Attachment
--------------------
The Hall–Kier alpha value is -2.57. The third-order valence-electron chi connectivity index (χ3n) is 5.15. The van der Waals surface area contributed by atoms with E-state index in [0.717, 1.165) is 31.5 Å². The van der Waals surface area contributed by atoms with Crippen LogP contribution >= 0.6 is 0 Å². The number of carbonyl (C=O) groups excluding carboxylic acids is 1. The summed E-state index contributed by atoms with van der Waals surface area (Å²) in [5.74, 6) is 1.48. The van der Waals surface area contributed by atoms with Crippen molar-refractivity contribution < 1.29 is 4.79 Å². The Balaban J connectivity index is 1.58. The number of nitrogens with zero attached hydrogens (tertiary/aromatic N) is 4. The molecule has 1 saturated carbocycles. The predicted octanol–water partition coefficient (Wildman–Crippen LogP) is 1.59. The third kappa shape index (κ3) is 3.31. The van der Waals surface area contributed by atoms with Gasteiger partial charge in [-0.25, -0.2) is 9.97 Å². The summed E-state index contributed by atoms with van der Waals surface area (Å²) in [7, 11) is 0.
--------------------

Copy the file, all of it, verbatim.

The Hall–Kier alpha value is -2.57. The third-order valence-electron chi connectivity index (χ3n) is 5.15. The van der Waals surface area contributed by atoms with E-state index in [0.717, 1.165) is 31.5 Å². The van der Waals surface area contributed by atoms with Crippen LogP contribution >= 0.6 is 0 Å². The number of carbonyl (C=O) groups excluding carboxylic acids is 1. The summed E-state index contributed by atoms with van der Waals surface area (Å²) in [5.74, 6) is 1.48. The van der Waals surface area contributed by atoms with Crippen molar-refractivity contribution < 1.29 is 4.79 Å². The Balaban J connectivity index is 1.58. The number of nitrogens with zero attached hydrogens (tertiary/aromatic N) is 4. The molecule has 1 saturated carbocycles. The predicted octanol–water partition coefficient (Wildman–Crippen LogP) is 1.59. The third kappa shape index (κ3) is 3.31. The van der Waals surface area contributed by atoms with Gasteiger partial charge in [-0.25, -0.2) is 9.97 Å². The summed E-state index contributed by atoms with van der Waals surface area (Å²) in [7, 11) is 0.